The trend in the agriculture sector, as revealed by the Labour Force Survey Reports over the years, shows that women are primarily engaged as “contributing family members”.

One facet of Kinley’s mission is to feminise the agriculture sector and attract youth to it. Additionally, she advocates for hydroponics as a response to challenges posed by climate change, human-wildlife conflicts, and food security concerns.

Advantages of hydroponics

“The primary advantage of hydroponics lies in its ability to accelerate plant and vegetable growth compared to traditional soil-based methods, all within a significantly smaller space,” Kinley explains. “Moreover, within the greenhouse environment, we maintain complete control, ensuring optimal conditions to achieve the desired yield.”

“In a traditional setting,” Kinley explains, “a greenhouse measuring five by ten metres can only accommodate the planting of 125 lettuces.”

This comparison highlights the remarkable efficiency of Kinley’s hydroponics system, which boasts an impressive 11,340 planters. Each of these planters can produce a bunch of lettuce, showcasing the substantial increase in yield made possible by hydroponic farming methods.

By maximising space and utilising advanced agricultural techniques, Kinley’s hydroponic farm represents a significant advancement in sustainable and high-yield food production.

Challenges and support

As of today, Bhutan possesses approximately 8 percent or 277,000 acres of arable land. Only a fraction of it, roughly 23 percent, is currently being cultivated.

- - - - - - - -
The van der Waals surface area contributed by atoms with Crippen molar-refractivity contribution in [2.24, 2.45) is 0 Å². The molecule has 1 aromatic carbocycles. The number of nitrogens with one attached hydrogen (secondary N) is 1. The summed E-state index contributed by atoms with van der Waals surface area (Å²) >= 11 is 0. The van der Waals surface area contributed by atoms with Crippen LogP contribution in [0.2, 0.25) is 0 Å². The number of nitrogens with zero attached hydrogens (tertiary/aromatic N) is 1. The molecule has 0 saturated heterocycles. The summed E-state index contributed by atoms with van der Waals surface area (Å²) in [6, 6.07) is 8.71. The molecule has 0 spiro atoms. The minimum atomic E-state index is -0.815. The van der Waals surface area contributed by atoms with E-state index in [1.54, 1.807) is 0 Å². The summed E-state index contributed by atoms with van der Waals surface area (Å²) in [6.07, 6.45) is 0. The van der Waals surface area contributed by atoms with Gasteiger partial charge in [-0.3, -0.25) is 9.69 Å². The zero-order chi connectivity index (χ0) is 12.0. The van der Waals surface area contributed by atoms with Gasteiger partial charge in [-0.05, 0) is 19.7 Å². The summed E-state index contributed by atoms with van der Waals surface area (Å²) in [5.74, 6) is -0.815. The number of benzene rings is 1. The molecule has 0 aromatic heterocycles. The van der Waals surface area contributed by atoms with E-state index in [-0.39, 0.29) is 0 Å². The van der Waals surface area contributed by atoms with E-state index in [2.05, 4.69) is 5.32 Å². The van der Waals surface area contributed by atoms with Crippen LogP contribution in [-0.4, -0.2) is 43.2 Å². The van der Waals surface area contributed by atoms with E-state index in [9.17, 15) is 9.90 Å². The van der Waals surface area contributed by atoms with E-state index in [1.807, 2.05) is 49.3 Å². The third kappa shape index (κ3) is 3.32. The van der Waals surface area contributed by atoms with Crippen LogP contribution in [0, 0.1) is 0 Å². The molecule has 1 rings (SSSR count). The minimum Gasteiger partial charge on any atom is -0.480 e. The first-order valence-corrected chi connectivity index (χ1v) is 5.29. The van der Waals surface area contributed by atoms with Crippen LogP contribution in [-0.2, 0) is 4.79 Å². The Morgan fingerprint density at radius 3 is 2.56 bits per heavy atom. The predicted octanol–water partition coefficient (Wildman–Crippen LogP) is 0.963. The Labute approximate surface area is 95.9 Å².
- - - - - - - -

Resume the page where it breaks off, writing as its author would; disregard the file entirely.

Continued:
“I agree that hydroponics presents a user-friendly farming method with numerous advantages. However, I must acknowledge the significant initial investment costs, which weigh heavily on my mind as I navigate borrowing and loans,” Kinley admits. “Pursuing such a substantial mission comes with its mental challenges. Yet, during moments of stress, I find solace in motivational speeches, envisioning eventual success with my project.”

Kinley’s endeavour to establish her new farm received a significant boost with support from agriculture ministry. With this vital support, she has been able to acquire the necessary resources to turn her vision into reality.

“I am currently in the process of receiving materials in kind from the grant through implementing government agencies,” Kinley says. “Gradually, I am building the new farm, laying the foundation for its success.”

With the support of the grant from the Urban and Peri-Urban Agriculture Project, Kinley’s dream takes another significant step towards becoming a reality. Piece by piece, her vision for the new farm is coming to life.

Future prospects

Filled with optimism, Kinley looks towards the future with hope and determination. With each seed planted today in her hydroponic farm, she sees not just the potential for a bountiful harvest, but also the promise of a brighter tomorrow for Bhutan’s agriculture sector.

As she tends to her crops with care and dedication, Kinley envisions a future where innovative farming methods like hydroponics play a central role in transforming agriculture in Bhutan. “By embracing sustainable practices and harnessing the power of technology, we can achieve greater food security, economic prosperity, and environmental sustainability.”

Kuensel partners with FAO Bhutan to spotlight women in agrifood systems, empowering their participation and transformation